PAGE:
Throughout the course of the story, Batya faces many obstacles and challenges, from anti-Semitism and sexism in Russia, to poverty, loneliness, homesickness and yes, sexism in America. And she manages to triumph over all of these hardships, and to see her way to a better and more empowered future, both for her family and for herself.
In the last scene, she truly comes into her own and speaks up and out in a way that she hasn’t been able to do before. I don’t want to give away too many details here because of course I’m hoping readers will be inspired to pick up the book and find out for themselves what happens. But I can say that there is a cumulative effect in that last scene—Bayta at the end of the story is not at all the same girl she was at its start.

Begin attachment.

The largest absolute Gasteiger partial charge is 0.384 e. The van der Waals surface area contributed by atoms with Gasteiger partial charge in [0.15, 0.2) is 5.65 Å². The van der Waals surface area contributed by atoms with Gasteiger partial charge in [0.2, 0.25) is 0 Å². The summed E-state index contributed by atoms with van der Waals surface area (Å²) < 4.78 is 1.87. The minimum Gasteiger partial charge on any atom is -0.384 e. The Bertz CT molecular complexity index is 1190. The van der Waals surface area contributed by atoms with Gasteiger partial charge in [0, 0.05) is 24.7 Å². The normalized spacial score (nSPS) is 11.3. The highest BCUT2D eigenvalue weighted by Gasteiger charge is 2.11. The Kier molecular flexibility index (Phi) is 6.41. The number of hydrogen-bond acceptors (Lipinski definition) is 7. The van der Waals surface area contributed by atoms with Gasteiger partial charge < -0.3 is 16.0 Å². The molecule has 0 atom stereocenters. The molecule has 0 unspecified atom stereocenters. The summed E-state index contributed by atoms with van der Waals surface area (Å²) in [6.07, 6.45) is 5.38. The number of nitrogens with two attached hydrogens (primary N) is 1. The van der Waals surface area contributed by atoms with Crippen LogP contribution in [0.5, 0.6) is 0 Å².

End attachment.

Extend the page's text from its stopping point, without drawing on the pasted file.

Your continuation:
When it came time to write the final dialogue between Batya and Mr. Mittendorf, I felt like a conduit or vessel for the material, and that rather than inventing the words they exchanged, instead I was simply transcribing them. In those last moments, Batya found her voice, and though she spoke through me, it was her spirit that came through. That is the moment of grace we writers live for, and I’ll be ever grateful that Batya so generously gave it to me.